2.22.2010

Update

We have just posted 3 blogs... sorry no pictures attached at this time. The wifi lately is slower than snail mail! When we arrive at DR we should be able to recieve high speed and will update all the previous blogs with many great pictures.

As a reminder... you can click on the picture of Don and myself on the main page at it will re-direct you to our photo album. There are a few new pictures ther.

Peace and hugs and always remember .... Follow your dreams!

Georgetown Bahamas to Rum Cay, 2-16-10

First….this is not a “how to” on the passage from Georgetown to Rum Cay, but rather a review of our own experience aboard Mary Rose V.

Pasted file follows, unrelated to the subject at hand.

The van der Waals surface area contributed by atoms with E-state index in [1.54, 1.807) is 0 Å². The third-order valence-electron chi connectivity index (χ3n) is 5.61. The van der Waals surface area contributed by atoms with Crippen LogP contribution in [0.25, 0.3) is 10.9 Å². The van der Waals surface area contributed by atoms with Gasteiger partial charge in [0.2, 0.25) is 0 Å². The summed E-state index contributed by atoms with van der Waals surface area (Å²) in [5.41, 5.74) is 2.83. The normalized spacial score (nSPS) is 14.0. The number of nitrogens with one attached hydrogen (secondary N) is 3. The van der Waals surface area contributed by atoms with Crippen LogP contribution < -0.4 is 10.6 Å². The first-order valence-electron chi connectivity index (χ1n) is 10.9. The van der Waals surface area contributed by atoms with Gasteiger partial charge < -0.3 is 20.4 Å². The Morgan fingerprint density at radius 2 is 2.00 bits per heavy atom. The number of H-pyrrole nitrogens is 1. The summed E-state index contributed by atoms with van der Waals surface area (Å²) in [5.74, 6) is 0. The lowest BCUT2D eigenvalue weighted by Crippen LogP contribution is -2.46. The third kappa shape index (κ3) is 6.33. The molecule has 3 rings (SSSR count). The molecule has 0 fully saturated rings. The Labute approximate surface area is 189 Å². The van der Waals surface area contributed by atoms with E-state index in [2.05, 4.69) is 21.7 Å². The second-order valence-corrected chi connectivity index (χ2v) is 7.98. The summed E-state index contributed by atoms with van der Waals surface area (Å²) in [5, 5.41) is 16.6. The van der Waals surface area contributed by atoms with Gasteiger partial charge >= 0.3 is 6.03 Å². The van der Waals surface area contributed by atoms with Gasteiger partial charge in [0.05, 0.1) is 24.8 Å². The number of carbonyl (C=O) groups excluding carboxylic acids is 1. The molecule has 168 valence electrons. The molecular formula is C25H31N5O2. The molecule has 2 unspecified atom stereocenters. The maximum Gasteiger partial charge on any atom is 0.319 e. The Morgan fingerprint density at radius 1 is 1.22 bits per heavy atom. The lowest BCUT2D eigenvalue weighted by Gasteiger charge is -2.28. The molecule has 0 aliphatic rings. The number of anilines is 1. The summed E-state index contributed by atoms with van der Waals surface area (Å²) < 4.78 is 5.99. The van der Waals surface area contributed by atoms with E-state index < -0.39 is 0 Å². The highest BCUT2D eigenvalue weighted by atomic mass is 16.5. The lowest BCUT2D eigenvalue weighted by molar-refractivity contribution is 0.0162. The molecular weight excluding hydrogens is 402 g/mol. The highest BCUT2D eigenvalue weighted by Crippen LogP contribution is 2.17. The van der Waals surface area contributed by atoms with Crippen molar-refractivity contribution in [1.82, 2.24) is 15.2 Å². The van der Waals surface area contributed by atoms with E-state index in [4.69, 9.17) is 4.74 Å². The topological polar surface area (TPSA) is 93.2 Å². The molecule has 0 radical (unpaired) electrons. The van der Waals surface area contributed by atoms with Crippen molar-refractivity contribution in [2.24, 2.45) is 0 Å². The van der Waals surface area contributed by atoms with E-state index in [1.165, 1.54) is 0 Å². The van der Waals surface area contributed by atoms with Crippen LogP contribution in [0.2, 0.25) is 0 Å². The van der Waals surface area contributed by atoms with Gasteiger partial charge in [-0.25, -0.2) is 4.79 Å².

Next….. a word on Georgetown…….Georgetown seems to be the “in” destination for hundreds of cruisers in the Bahamas. There is a cruiser net every morning about 8 AM after Chris Parker weather reports. The cruiser’s net is the boaters version of the famed tradeo program in northern Wisconsin and the Upper Peninsula of Michigan. The net starts out with a good morning from the daily host with a short bit of recorded music that has something to do with current events. An example of this is the day it rained they played, it feels like rain drops fallen from the sky. Then the daily net schedule goes something like this…….weather report gleaned from Chris Parker, Advertisements of local businesses, Boaters general (buy, sell, barter, trade). Note: It is illegal for cruisers to buy, sell, barter, trade without paying duty in the Bahamas. Then the net continues with boats departing and new arrivals. It is a bit too much for us but we did manage to procure a Sony Single Sideband receiver from a cruiser using the net. Now we can get National Weather Service reports as well as Chris Parker. Georgetown in general is way too over populated with cruisers in our humble opinion. All the people and boats was a bit of overload after cruising the remote cays of the Bahamas where we were often the only cruiser at anchor or in sight. Then there was the typical suburban gossip chain at the dinghy dock with grown men standing around doing a bit of “he said – she said” about rumors of permanent moorings in the harbor. There are all sorts of social events scheduled everyday. Volleyball, bachie(sp), basket weaving (not lying), to meeting the family film producer from New York. Phewwwwwwwwww, this is way to much, got to get out of here! It was a great place to replenish food, fuel and water before we set out to more remote islands and longer legs of our journey south and east. With that said we are glad to leave the suburban cruising lifestyle behind.